Improve metallurgy studies, specialist urges
1 August 2017
Global maintenance expert calls for better metallurgy education
Global water, energy and maintenance solutions provider NCH Europe is calling for colleges and universities to put more focus on metallurgy studies in engineering degrees. The company believes that an improved education in metallurgical engineering will help the industrial sector effectively tackle the costly problem of rust and corrosion.
Metallurgy courses — which teach engineers to understand the behaviours, composition and properties of metallic elements and alloys — have declined in popularity in recent years. There are currently less than twenty metallurgy courses in the UK, run by only a handful of universities. Despite this, the understanding of metals is becoming increasingly important in combating a variety of industrial plant management issues, including rust.
The cost of corrosion damage accounts for approximately three per cent of every European country’s gross domestic product (GDP) each year, which would equal an estimated £186.3 billion in 2016 alone. This cost will likely increase in the coming years as a growing population drives a rise in mass-manufacturing and production facilities.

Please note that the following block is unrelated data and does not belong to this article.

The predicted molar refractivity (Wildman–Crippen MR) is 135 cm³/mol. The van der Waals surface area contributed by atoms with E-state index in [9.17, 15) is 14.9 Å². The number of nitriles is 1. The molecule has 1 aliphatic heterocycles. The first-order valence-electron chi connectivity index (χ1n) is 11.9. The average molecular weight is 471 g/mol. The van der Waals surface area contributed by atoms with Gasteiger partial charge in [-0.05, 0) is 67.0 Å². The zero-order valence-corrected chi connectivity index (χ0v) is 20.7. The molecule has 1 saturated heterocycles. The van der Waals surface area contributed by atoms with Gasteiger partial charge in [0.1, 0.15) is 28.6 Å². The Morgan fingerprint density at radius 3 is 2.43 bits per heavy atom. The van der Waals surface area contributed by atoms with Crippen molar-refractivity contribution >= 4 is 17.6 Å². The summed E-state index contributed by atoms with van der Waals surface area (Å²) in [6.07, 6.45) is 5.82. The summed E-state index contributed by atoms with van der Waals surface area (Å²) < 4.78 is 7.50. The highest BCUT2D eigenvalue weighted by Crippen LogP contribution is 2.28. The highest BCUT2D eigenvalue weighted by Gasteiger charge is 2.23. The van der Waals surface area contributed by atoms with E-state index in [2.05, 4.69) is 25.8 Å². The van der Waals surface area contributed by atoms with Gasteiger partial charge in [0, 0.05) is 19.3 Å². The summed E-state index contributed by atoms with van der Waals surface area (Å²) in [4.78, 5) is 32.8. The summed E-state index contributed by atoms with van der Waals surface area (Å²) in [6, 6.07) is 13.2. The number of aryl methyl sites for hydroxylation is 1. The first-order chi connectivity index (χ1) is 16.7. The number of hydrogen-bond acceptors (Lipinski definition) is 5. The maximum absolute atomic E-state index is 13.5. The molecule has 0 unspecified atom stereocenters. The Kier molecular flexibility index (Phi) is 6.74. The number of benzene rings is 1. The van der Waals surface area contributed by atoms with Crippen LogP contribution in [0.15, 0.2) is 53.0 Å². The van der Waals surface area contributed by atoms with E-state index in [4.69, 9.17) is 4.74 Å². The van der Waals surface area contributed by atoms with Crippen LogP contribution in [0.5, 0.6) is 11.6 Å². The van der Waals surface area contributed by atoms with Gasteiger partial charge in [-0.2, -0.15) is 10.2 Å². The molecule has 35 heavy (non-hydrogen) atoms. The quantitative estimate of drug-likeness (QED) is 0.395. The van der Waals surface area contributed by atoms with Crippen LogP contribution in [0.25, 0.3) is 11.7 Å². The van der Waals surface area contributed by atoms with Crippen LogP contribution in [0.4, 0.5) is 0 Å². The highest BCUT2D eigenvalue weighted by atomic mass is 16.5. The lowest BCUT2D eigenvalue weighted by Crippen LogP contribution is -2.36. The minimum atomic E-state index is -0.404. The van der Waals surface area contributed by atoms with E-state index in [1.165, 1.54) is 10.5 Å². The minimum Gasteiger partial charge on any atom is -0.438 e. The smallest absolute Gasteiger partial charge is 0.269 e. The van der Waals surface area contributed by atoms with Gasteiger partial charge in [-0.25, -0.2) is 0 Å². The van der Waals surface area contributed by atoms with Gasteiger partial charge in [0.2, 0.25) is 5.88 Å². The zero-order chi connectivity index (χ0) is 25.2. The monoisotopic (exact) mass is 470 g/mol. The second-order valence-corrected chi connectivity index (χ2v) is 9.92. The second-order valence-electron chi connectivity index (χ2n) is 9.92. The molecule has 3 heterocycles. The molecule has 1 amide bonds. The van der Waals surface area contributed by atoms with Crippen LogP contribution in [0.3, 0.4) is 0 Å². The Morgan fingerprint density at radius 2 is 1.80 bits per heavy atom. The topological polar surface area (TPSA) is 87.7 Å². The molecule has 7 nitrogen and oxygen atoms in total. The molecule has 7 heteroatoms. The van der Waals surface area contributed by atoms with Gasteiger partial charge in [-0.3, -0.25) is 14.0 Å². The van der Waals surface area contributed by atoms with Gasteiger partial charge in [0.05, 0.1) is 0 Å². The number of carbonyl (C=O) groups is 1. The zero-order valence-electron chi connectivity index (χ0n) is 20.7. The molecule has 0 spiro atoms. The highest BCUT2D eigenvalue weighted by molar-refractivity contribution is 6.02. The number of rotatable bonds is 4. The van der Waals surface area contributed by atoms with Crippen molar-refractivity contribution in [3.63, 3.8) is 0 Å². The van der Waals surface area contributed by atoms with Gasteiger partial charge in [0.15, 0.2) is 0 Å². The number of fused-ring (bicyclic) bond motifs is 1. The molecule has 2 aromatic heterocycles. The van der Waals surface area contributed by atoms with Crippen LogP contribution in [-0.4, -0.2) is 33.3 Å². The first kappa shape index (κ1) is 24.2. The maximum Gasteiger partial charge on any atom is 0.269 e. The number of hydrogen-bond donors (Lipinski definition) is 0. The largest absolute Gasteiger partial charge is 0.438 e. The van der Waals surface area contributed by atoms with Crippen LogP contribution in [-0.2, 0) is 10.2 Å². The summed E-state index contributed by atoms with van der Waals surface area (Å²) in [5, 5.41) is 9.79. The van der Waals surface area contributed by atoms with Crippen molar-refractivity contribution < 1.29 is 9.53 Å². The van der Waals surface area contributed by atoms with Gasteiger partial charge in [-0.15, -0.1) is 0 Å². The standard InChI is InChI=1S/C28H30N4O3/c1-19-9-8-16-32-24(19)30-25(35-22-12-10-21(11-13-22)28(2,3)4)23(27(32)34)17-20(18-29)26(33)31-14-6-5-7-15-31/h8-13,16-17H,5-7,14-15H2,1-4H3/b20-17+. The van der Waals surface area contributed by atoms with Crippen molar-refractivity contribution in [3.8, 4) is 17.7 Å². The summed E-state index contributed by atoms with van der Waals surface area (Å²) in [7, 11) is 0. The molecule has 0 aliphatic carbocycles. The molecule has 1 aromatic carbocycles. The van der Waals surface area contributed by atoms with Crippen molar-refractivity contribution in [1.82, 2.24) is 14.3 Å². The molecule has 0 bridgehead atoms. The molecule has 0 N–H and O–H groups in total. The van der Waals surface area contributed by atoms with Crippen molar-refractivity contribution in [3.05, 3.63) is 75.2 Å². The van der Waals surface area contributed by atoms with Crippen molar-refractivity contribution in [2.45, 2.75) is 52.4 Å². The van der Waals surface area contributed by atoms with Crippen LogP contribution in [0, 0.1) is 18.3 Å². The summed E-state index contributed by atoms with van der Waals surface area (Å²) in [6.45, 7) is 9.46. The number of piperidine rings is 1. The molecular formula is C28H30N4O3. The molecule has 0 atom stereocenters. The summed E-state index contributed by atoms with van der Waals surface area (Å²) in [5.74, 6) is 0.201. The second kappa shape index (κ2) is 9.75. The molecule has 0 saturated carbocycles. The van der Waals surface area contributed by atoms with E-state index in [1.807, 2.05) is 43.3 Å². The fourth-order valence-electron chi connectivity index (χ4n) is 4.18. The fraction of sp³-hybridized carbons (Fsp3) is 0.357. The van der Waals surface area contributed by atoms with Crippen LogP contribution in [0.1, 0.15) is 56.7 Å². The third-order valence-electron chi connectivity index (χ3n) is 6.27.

“We have seen for many years that rust is becoming an increasingly costly problem for the industrial sector,” explains Peter Crossen, VP of the Maintenance and Partsmaster Innovation Platform at NCH Europe. “Many of the costs associated with rust can be easily prevented with a thorough understanding of metals and solutions, yet most engineers have not received an effective education in metallurgy.
“NCH Europe regularly audits businesses to determine the root cause of persistent corrosion problems. We often find that plant and maintenance engineers are using ineffective rust prevention coatings for their applications, resulting in frequent occurrences of corrosion. Better teaching at a degree level will ensure that these incidents and the costs associated with them are kept to a minimum.”
The need for metallurgists is part of a much-discussed skills shortage in the engineering industry. In fact, a recent state of engineering report revealed that another 265,000 skilled engineers are required every year to meet demand. NCH Europe believes that a significant number of metallurgists are also required alongside this.
“Most calls for trained engineers are very general and do not clarify the kinds of skills that are most valuable,” continues Crossen. “The rising demand for engineers brings with it an increased relevance for a strong understanding of metallurgy. For engineering businesses such as NCH Europe, this skill set is critical in ensuring the long-term delivery of innovative and effective products.”
NCH Europe is currently undertaking a European recruitment drive for technical sales staff and service engineers. Engineers with a background in metallurgy can contact the company on +44 (0) 1902 510 200 or by e-mailing firstname.lastname@example.org
For more information, please visit: www.ncheurope.com/en